Malaysia’s only openly gay pastor is urging homosexuals in the mainly Muslim country to “keep coming out” to help battle homophobia, as he gets set to tie the knot with his US partner.
Reverend Ouyang Wen Feng (歐陽文風) is a highly controversial figure who faced outrage and threats when he opened in 2007 the first gay-friendly church in conservative Malaysia, where sexual identity is a hot-button topic.
Homosexuality, still a crime punishable by 20 years in jail under Malaysian laws banning sodomy, remains taboo across the racial and religious spectrum in Malaysia, which is home to large ethnic Chinese and Indian minorities.
However, Ouyang, a journalist-turned-pastor, said gay men and women should speak out to “break the vicious cycle” and help fight misunderstandings about the gay community.
“When society discriminates against gay people, you only push gay people into the closet,” he said in an interview last week on a visit to Hong Kong to launch a new book on homosexuality and Christianity.
“When gay people stay in the closet, people don’t know what is gay or homosexuality and because of ignorance they keep discriminating and that will perpetuate prejudice,” the outspoken 41-year-old said.
“Gay people cannot just blame straight people for not understanding us,” he said.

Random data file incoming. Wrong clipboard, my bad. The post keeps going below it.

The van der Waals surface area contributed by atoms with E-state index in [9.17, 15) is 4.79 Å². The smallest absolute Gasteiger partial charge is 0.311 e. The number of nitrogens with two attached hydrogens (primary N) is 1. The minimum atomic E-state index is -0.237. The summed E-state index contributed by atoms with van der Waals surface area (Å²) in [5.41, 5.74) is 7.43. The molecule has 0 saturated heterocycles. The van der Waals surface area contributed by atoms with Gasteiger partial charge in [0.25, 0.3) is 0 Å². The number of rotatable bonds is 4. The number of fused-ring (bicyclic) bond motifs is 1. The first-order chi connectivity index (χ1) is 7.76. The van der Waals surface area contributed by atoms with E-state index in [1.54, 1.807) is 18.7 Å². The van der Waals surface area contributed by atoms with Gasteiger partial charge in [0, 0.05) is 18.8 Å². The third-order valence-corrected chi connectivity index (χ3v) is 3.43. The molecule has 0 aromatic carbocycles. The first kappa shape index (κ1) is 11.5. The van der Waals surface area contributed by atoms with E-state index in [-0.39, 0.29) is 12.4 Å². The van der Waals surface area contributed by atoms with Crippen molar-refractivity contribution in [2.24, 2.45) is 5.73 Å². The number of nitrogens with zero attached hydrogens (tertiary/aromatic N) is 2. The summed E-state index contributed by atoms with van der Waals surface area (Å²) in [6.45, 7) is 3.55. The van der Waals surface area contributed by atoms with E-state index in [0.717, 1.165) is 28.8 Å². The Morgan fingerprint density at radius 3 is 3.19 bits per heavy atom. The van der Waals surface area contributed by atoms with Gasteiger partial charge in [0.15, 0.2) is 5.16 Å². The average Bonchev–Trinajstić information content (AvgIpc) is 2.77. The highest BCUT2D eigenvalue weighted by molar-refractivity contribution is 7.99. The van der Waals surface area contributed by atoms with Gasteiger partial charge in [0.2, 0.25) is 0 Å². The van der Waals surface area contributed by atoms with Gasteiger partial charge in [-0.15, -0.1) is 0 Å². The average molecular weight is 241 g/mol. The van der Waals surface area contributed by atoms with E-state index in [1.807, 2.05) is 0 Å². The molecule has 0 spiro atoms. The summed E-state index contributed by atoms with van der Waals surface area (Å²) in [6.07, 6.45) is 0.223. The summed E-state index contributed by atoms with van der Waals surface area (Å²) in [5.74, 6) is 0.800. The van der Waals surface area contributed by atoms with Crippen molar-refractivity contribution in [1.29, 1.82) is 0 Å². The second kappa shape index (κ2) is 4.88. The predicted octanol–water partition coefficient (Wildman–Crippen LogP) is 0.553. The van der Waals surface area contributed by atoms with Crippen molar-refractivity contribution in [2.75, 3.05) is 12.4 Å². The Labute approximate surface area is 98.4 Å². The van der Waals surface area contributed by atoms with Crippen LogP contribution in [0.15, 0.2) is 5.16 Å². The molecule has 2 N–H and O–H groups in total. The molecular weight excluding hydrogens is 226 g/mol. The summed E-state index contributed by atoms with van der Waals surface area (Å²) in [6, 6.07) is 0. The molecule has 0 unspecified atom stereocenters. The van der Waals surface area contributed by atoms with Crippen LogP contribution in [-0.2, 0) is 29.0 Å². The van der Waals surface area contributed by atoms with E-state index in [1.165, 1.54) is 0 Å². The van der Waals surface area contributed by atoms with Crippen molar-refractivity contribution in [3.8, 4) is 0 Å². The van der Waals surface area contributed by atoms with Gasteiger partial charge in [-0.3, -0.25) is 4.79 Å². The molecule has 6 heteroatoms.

Ouyang, wearing a flesh-colored top with a crucifix and tattoos on his shoulder and arm, called on gay Malaysians to show their “true faces and tell them who we are.”
“Gay people should keep coming out and straight people who are okay with homosexuals should also come out to say publicly that being gay is okay — ‘I’m okay with my gay friends,’” he said.
Ouyang’s own “coming out” took place in 2006 when he published the story of his decision to make public his sexual orientation, after a nine-year marriage to his now ex-wife, whom he described as an “angel.”
“She encouraged me to come out. She asked for a divorce, and this is the biggest gift she could ever give me, she literally set me free. I owe her big time,” said the pastor, who grew up in a conservative Christian family.
Ouyang now lives in the US, where he is pursuing his doctoral degree in theology, while teaching sociology at a college and works as a staff pastor.
However, he regularly returns to Malaysia and other parts of Asia to promote awareness of homosexuality. Also a prolific writer, he has published 23 books, about half delving into gay-related themes.
Ouyang said the church he co-founded, which has been operating quietly in suburban Kuala Lumpur, is “growing and developing” and continues to draw gay Christians for Sunday services and bible studies.
“I am not promoting gay culture. I am promoting honesty, love and justice,” he said, in response to the government’s stance that it would not allow the church to run officially and religious leaders’ claims it would encourage homosexuality.
Ouyang has previously said the church — which also embraces bisexual, transsexual and heterosexual people — would help the gay community know they are “not alone in fighting the battle.”
However, influential Malaysian religious figures remain vehemently opposed to the growing prominence of the country’s gay community, with a vocal Islamic cleric last year saying homosexuality was “going to destroy the world.”
Authorities periodically raid gay-friendly bars or massage parlors, leaving some with a constant fear of persecution, while a prominent religious body in 2008 issued a fatwa, or Islamic religious ruling, against lesbian sex.